In the early years of the modern scientific era, the source of the Sun's energy was a significant puzzle. Lord Kelvin suggested that the Sun is a gradually cooling liquid body that is radiating an internal store of heat.[179] Kelvin and Hermann von Helmholtz then proposed a gravitational contraction mechanism to explain the energy output, but the resulting age estimate was only 20 million years, well short of the time span of at least 300 million years suggested by some geological discoveries of that time.[179][180] In 1890 Joseph Lockyer, who discovered helium in the solar spectrum, proposed a meteoritic hypothesis for the formation and evolution of the Sun.[181]

Not until 1904 was a documented solution offered. Ernest Rutherford suggested that the Sun's output could be maintained by an internal source of heat, and suggested radioactive decay as the source.[182] However, it would be Albert Einstein who would provide the essential clue to the source of the Sun's energy output with his mass-energy equivalence relation E = mc2.[183] In 1920, Sir Arthur Eddington proposed that the pressures and temperatures at the core of the Sun could produce a nuclear fusion reaction that merged hydrogen (protons) into helium nuclei, resulting in a production of energy from the net change in mass.[184] The preponderance of hydrogen in the Sun was confirmed in 1925 by Cecilia Payne using the ionization theory developed by Meghnad Saha, an Indian physicist. The theoretical concept of fusion was developed in the 1930s by the astrophysicists Subrahmanyan Chandrasekhar and Hans Bethe. Hans Bethe calculated the details of the two main energy-producing nuclear reactions that power the Sun.[185][186] In 1957, Margaret Burbidge, Geoffrey Burbidge, William Fowler and Fred Hoyle showed that most of the elements in the universe have been synthesized by nuclear reactions inside stars, some like the Sun.[187]


Lord Kelvin's original 1862 article is here:


Ernest Rutherford in 1904 showed that the radioactive decay of radium would produce heat and thus the internal heat of the Earth would last for many times as long as Lord Kelvin calculated.


But how much radium as in the Sun? Could the decay of radium prolong the Sun's light emitting stage enough for Earth to be as old as geology required?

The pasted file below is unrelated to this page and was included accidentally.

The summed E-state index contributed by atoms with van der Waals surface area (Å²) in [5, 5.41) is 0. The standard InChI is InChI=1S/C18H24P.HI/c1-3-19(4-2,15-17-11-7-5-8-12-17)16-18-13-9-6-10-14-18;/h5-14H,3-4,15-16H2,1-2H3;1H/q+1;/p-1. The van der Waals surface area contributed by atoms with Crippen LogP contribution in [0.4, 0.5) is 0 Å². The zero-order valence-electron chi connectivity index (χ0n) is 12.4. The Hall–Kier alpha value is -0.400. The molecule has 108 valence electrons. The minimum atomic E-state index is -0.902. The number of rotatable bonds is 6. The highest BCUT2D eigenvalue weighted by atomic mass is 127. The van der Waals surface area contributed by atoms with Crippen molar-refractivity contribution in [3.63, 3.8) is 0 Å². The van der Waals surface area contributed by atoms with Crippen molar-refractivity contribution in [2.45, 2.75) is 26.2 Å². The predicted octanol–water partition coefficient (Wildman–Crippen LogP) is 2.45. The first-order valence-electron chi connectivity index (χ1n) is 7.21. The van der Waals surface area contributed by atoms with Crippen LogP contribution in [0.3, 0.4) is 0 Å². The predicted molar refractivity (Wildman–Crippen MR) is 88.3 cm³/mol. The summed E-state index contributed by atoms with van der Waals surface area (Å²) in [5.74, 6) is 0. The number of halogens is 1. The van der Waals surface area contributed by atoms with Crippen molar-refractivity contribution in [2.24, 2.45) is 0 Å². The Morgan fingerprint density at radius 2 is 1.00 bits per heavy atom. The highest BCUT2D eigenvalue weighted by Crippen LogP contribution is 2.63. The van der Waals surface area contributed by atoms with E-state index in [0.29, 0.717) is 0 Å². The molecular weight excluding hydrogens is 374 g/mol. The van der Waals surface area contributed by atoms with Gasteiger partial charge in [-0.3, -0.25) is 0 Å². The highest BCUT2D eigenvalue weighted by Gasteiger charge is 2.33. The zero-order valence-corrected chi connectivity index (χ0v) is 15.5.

In 1919 the French physicist Jean Perrin took on the problem. He had previously helped to establish that atoms were a reality through his experiments, and would later win the Nobel Prize for his work proving the existence of molecules. Perrin noted that the atomic weight of helium weighed slightly less (about 1% less) than would four hydrogen atoms which he envisioned could be combined to form Helium4 . While the difference in mass was very small, the energy released would be enormous. Perrin had found the right answer but did not have the knowledge necessary to describe the process in detail. The repulsive electrical charge would keep the four protons of hydrogen from merging to create helium and setting free the energy equivalent to the lost mass.

Famed Astrophysicist Arthur Eddington was convinced. He had taken Kelvin’s calculations of stellar density and temperature much further and found the temperatures and pressures at the center of the stars would be hellish, reaching as high as 10 million degrees K. Though, like Perrin, he did not have a physical model for how four hydrogen atoms could collide with such energy that they would fuse into Helium, he was convinced that this occurred due to the fact that Helium existed in stars. In fact his belief in this was so strong, he challenged his critics to (Continued from page 7) “go find a hotter place” than the interior of a star.

Discovery of the mechanism for the creation of most of a stars energy would have to await the new paradigm of quantum mechanics. In 1928, Russian American particle physicist George Gamow, would realize that it was statistically possible for one proton to “tunnel” through the repulsive electric charge of another proton to fuse together.

Finally in 1938, physicist Hans Bethe5 would work out in detail the series of nuclear reactions that could occur in the center of a star which leads to the formation of Helium and release of energy. He and others would also establish another series of reactions that power stars much larger than our Sun, and ultimately produce all of the elements, including those we are made of. Truly we are stardust.


So I have added a few quotations and sources to back up my statements.

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    Sources would improve this (very good) answer. – Mark C. Wallace Sep 27 '18 at 17:40